Schwarzenegger and DSK: Men, power, and sexual aggression

Are powerful men deluded into thinking they’re exempt from the rules governing lesser mortals’ sexual conduct?

“What makes powerful men behave so badly?” asked Nancy Gibbs in Time. That’s the question that pundits, social scientists, and lots of women are asking after two world-famous men were brought low last week by reckless sexual aggression. Dominique Strauss-Kahn, then the head of the International Monetary Fund and a likely French presidential candidate, was charged in New York City with the sexual assault of a hotel maid. (His lawyer claims she consented to oral sex.) On the other side of the country, former California Gov. Arnold Schwarzenegger was admitting to having fathered a love child 13 years ago with his housekeeper. “In this ostensibly enlightened age, when men and women live and work as peers,” why do so many famous and powerful men continue to treat women like prey? The conventional wisdom, said Scot Lehigh in The Boston Globe, is that “libido and ego share the same psychological bandwidth.” The same excess of self-regard that leads men to believe they should be running the world also deludes them into thinking they’re exempt from rules governing lesser mortals’ sexual conduct. But this theory doesn’t explain why priapic pols are so indiscreet and so reckless. Look at Bill Clinton, carrying on with an awestruck young intern bound to blab about it, or former New York Gov. Eliot Spitzer, wiring himself $10,000 to spend on prostitutes. If these men love their power so much, why do they so foolishly risk throwing it all away?

Because it’s in their nature, said psychologist Frank Farley in the Los Angeles Times. Men who actively seek power and public attention are by definition people who crave “variety, novelty, intensity, and uncertainty.” They’re easily bored by ordinary life, and relish risks the rest of us would find intolerable. Their risk-taking—and need for constant affirmation—often compels such men to step outside the confining conventions of monogamy; indeed, they often seek extramarital sex in the riskiest situations imaginable, as if asking to be found out. John F. Kennedy entertained hookers in the White House. John Edwards impregnated his mistress while running for president. Sen. John Ensign carried on an affair with his chief of staff’s wife.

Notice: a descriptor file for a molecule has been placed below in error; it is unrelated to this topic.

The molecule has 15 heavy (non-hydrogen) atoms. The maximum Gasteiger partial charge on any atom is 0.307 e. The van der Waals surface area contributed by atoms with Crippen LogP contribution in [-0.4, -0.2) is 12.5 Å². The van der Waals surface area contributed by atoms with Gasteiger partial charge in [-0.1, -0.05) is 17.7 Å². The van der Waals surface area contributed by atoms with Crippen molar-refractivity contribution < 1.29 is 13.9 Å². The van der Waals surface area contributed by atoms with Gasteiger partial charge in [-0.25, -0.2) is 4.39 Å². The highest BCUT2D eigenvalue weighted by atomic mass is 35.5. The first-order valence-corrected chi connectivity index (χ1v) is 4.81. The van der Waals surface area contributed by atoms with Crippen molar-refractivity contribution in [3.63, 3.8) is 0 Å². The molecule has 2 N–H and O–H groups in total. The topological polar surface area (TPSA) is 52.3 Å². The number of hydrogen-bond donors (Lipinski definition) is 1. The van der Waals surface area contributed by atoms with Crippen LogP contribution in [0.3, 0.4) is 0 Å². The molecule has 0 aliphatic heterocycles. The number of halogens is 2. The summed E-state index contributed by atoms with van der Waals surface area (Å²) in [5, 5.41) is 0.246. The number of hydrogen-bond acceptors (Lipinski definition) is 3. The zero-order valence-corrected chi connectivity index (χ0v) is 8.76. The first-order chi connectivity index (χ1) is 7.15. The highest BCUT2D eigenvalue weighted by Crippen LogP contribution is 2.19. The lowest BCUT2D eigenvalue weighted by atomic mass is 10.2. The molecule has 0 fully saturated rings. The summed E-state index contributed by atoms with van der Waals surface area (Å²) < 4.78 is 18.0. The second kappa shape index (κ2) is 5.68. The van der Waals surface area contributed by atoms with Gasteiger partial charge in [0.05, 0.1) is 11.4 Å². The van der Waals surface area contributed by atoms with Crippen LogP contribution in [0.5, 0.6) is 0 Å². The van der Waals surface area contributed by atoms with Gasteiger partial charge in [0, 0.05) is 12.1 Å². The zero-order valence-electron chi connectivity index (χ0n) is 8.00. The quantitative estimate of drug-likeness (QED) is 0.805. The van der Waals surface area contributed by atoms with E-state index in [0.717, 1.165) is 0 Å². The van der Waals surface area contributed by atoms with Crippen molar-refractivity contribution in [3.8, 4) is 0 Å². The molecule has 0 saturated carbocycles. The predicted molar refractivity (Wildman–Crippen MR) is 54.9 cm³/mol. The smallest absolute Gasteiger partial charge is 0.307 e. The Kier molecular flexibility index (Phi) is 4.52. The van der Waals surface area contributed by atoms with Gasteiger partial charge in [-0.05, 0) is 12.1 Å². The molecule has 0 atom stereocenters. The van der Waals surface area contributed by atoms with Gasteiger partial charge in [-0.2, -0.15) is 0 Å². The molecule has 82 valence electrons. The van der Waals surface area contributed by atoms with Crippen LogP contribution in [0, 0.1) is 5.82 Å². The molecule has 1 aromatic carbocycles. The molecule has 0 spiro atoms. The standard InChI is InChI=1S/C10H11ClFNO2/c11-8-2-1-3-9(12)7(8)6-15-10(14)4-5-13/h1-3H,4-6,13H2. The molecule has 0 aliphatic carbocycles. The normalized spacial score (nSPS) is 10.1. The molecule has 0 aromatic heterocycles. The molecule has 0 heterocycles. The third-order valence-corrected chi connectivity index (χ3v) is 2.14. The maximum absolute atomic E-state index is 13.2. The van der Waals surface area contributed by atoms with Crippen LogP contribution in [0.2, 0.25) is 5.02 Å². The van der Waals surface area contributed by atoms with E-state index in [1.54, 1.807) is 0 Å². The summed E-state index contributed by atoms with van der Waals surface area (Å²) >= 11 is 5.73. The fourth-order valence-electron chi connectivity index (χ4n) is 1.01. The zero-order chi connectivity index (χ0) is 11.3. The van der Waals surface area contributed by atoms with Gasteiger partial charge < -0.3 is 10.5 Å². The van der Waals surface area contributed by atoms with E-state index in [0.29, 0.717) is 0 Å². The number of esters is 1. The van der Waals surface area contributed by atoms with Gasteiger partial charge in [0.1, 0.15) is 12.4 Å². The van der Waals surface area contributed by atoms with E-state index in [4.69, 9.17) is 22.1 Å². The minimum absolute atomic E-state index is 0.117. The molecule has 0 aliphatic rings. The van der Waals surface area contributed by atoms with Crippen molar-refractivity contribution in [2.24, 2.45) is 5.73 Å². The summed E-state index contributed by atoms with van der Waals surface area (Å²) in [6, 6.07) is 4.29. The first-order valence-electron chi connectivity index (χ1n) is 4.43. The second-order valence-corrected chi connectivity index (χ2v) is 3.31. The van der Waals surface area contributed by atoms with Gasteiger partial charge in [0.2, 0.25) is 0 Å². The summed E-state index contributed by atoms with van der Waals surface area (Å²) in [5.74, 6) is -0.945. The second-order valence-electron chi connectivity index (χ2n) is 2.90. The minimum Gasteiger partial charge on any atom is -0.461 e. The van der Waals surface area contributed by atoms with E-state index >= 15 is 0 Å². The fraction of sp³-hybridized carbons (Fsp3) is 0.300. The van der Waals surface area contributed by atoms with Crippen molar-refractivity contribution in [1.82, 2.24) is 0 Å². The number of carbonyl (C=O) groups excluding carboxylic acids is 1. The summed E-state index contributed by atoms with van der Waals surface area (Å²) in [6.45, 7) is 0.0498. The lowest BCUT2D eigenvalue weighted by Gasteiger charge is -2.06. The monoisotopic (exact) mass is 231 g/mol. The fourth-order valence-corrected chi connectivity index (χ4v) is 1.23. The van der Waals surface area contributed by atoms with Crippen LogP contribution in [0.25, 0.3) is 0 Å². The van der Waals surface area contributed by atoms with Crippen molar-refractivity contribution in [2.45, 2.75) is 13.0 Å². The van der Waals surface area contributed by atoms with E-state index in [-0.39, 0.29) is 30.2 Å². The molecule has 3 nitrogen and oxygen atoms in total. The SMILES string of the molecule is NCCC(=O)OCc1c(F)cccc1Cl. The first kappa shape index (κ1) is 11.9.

Strauss-Kahn does not belong in this discussion, said Juliet Williams in The Washington Post. Yes, he appears to be a serial philanderer, like Schwarzenegger and dozens of other disgraced politicians. But DSK now stands accused of a brutal sexual assault. Rape is not a “scandal,” said Amanda Marcotte in the London Guardian online. Rape is a violent crime, and “there is no excuse for those who fail to distinguish between actual assault and caddish but consensual behavior.”

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The two cases “are different in dozens of ways,” said Gregory Rodriguez in the Los Angeles Times. But there is one unsettling similarity: Both cases involve a rich, powerful white man taking advantage of a domestic servant from a racial minority. No one has alleged that Schwarzenegger’s Latina housekeeper didn’t consent to their sexual relationship, but consent is always a murky concept when a boss presses himself on an employee—particularly when the boss is as rich and powerful as Schwarzenegger. His affair, like Strauss-Kahn’s alleged assault, echoes a time when white men used their darker-skinned slaves and servants as sexual playthings. When it comes to sex, power, and race, “not everything has changed.”

Perhaps not, said Leslie Bennetts in, but women have. Even a few decades ago, a hotel chambermaid who complained of being assaulted by a wealthy white politician would have been told to shut up or lose her job. This time, the maid stuck by her story, and “the cops pulled the rich white man off his flight, put him in handcuffs, and paraded him on a perp walk.” Schwarzenegger’s case is of course less egregious, but his wife will likely divorce him, and he’s the subject of widespread scorn and ridicule. John Edwards’s affair cost him his “life, marriage, and future prospects.” After then Gov. Mark Sanford admitted to an affair, his wife chose to divorce him and write a tell-all book rather than become another “long-suffering” political wife. Finally, look at the price Tiger Woods paid for his philandering: His gorgeous young wife walked out with $110 million, and after Woods lost his good-guy image, his confidence and golf game collapsed. What used to be dismissed as incorrigible male misbehavior, it seems, now carries serious consequences. Boys may still be boys, but women “are not interested in the doormat role anymore.”

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